The point of legal dispute is whether Nord Stream 2 would be subject to regulations under the EU's Third Energy Package, which requires that the owners of major gas pipelines also not be the providers of the upstream gas. As Gazprom is both the gas provider and the sole owner of all of Nord Stream 2's capacity, the project would fail regulatory oversight.
The Nord Stream 2 stakeholder consortium - including Gazprom, E. ON, Wintershall, Shell, OMV, and Engie - contends that since the intended pipeline location runs offshore rather than over land, it is not subject to Third Energy Package requirements, but rather its development is at the individual discretion of the countries whose territorial waters are impacted. These countries include Russia, Finland, Sweden, Denmark, and Germany.
The Commission continues to deliberate this legal challenge - but should it fail to exercise regulatory control preventing the pipeline's development, it may cause a political rift in the Energy Union.
There are significant economic implications for each side of the Nord Stream 2 debate, with each claiming cost savings and efficiencies favor their preferred outcome. At the June 16 St. Petersburg International Economic Forum, Gazprom Chairman Alexey Miller detailed that gas transit via Ukraine is 20 percent more expensive than similar transit using the Nord Stream 2 pipeline due to substantially lower operating costs on the northern corridor than the central corridor.
This analysis conflicts with the assessment of Ukraine's Naftogaz that the current route is more cost effective than the proposed Nord Stream 2 pipeline. In a recent statement, Naftogaz explained, "If capacity is booked at the present level of 110 bcm the delivery [Ukraine] will be four times cheaper than via Nord Stream 2."
With Nord Stream 1 operating at approximately half of its 55 bcm capacity currently, the commercial viability of doubling this capacity with Nord Stream 2 has come under considerable question.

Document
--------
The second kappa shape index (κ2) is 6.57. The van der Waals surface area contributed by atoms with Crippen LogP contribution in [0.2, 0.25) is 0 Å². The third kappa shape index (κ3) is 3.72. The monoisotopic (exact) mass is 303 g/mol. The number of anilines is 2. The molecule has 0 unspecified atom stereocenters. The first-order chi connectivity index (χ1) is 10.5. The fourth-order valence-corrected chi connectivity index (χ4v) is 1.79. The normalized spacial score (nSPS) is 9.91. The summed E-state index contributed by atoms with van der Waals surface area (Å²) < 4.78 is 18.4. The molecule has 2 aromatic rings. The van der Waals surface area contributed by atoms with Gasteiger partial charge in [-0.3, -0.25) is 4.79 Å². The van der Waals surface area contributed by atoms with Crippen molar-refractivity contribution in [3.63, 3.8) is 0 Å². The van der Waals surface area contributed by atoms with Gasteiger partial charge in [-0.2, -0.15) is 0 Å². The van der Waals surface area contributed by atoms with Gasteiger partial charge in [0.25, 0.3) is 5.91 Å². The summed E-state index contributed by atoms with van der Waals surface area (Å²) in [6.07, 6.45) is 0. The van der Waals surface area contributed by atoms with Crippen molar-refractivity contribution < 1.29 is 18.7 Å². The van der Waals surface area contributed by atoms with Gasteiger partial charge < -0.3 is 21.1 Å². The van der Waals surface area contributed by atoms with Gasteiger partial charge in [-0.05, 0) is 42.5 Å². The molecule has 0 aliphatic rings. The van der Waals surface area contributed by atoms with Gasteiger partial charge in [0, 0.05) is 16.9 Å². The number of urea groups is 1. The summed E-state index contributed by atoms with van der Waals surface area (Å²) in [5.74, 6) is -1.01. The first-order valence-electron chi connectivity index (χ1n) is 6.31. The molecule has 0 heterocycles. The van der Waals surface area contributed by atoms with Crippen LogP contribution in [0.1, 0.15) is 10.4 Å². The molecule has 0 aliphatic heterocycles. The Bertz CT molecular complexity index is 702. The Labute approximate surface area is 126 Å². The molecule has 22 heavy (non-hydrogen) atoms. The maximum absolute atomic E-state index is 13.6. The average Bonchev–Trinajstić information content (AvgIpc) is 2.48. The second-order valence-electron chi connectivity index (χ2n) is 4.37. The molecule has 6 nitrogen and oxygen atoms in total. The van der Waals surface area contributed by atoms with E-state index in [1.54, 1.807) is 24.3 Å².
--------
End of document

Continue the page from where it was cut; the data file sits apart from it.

From Russia's perspective, this excess capacity would be more than sufficient to render the Ukraine route obsolete thereby depriving both Ukraine and Slovakia critical and lucrative transit fees. Ukraine currently transits roughly 40 percent of total Russian gas pipeline exports. In the case of the already destabilized Kiev, such a drop in revenue would further impair economic development.
While these CEE states would be deprived of critical gas transit fees, they would realize increased dependence upon Russia as a majority, if not sole, energy supplier. The new recipients of this lucrative revenue stream would be the other 5 members of the Nord Stream 2 consortium: E. ON, Wintershall, Shell, OMV, and Engie. The first two of these five key stakeholders, E. ON and Wintershall, are German companies heightening Germany's interest in seeing the development of the pipeline - regardless of existing capacity and source diversification concerns.
Casting further doubt over the near-term need for significantly expanded gas transit capacity from Russia is the 10 year outlook on global gas. The International Energy Agency (IEA) sees the current glut of global gas continuing through 2020, but this market saturation has also led to a pull-back in upstream investment. This upstream development slowdown should realize reduced transit need in the coming decade.